REGULATING THE LEGAL PROFESSIONS
This guarantees that the professions are kept independent of the Government and free from any kind of political pressure. It ensures that lawyers can give their clients the advice they need without ‘fear or favour’.
The regulatory objectives for legal services are set out in law and include supporting the rule of law, protecting and promoting the interests of consumers, promoting access to justice and promoting competition in the provision of legal services.
For more information see a table of the statutory functions the Lord President exercises in regulating the legal professions.
The Scottish Government is holding a consultation on the regulation of the legal services. The deadline for responses was 24 December 2021 and the Government is now considering the submissions.
Senior judges responded to this consultation pointing out the need for the regulation to remain independent of the Government and Parliament to ensure that the rights of citizens and the rule of law are protected. Improvements can be made within the practice of the system without removing the regulatory powers of the Lord President and the independence which he safeguards.
Read a summary of the response submitted by the senior judges.
Read the full response submitted by the senior judges.
The Scottish Government consultation is based on the Roberton Report which reviewed the legal services in Scotland. In 2019, senior judges responded to this report and this response is also available to read.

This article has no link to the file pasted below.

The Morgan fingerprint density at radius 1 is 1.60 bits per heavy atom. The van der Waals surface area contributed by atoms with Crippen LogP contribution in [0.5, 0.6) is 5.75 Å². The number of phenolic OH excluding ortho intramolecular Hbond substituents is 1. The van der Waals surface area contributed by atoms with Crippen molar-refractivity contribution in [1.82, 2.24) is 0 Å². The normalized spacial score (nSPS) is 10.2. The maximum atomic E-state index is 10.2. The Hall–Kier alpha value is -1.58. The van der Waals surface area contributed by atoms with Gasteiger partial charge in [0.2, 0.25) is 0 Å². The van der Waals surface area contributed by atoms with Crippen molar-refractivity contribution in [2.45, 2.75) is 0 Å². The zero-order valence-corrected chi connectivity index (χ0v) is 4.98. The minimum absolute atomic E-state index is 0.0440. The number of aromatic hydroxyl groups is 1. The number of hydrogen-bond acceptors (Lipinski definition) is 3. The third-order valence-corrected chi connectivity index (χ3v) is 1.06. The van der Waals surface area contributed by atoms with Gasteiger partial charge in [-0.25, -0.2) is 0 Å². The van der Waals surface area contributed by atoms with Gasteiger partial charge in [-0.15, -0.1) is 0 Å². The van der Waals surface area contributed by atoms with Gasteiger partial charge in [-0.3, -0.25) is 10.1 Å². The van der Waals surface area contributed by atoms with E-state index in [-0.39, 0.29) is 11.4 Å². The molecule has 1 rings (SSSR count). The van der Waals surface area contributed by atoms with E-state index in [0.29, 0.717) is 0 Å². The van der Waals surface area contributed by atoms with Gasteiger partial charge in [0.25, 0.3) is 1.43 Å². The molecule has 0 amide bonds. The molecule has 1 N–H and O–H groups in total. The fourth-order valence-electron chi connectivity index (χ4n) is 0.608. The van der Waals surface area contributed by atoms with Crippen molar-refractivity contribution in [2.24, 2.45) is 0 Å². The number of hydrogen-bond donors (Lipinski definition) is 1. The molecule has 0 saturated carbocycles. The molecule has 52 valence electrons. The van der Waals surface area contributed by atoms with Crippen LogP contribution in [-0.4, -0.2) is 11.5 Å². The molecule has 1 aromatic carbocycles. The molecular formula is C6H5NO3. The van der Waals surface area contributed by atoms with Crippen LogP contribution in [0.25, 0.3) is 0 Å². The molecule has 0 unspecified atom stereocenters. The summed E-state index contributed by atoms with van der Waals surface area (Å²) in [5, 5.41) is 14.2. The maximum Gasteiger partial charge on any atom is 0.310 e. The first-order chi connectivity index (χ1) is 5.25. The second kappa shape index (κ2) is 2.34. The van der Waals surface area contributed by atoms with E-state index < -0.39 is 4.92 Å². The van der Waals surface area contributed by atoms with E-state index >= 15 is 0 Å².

The Court of Session has responsibility for the admittance to many of the legal professions. For example the Court is responsible for admitting people to the public office of advocate or removing them from that office.
The Court has handed down some responsibility for the routine regulation of advocates, solicitors, and commercial attorneys to their professional bodies, the Faculty of Advocates, the Law Society of Scotland and the Association of Commercial Attorneys. However the Lord President has the ultimate responsibility for regulation of the legal professions.
Any changes to the rules regulating the professions must be approved by the Lord President. He will take into account all the relevant information before considering, revising and, if content, granting approval for the change.
Read more about these rules and procedures.
Scottish Legal Complaints Commission
The Lord President and the Court plays a role in the operation of the Scottish Legal Complaints Commission (SLCC). The Court oversees the complaints process by considering appeals against decisions made by the Commission. Members of the SLCC are appointed by the Scottish Ministers making the role of the Lord President, as independent of Government, particularly important.
A new law in 2010 widened the legal services market in Scotland so that businesses could be owned by solicitors and non-solicitors together. To safeguard the independence of the solicitors, an important role was given to the Lord President to regulate the new business models. For example, the Lord President must agree to any government regulations about which kinds of other professionals lawyers can own businesses with.
Regulatory responsibility must lie with the Court and the Lord President in order to ensure the independence of the legal professions and the judiciary. The courts often decide disputes between citizens and the State and lawyers advise clients in those disputes. This means the courts and lawyers must always be entirely independent of the State in order to protect the rights of citizens and the rule of law.
Read more about independence.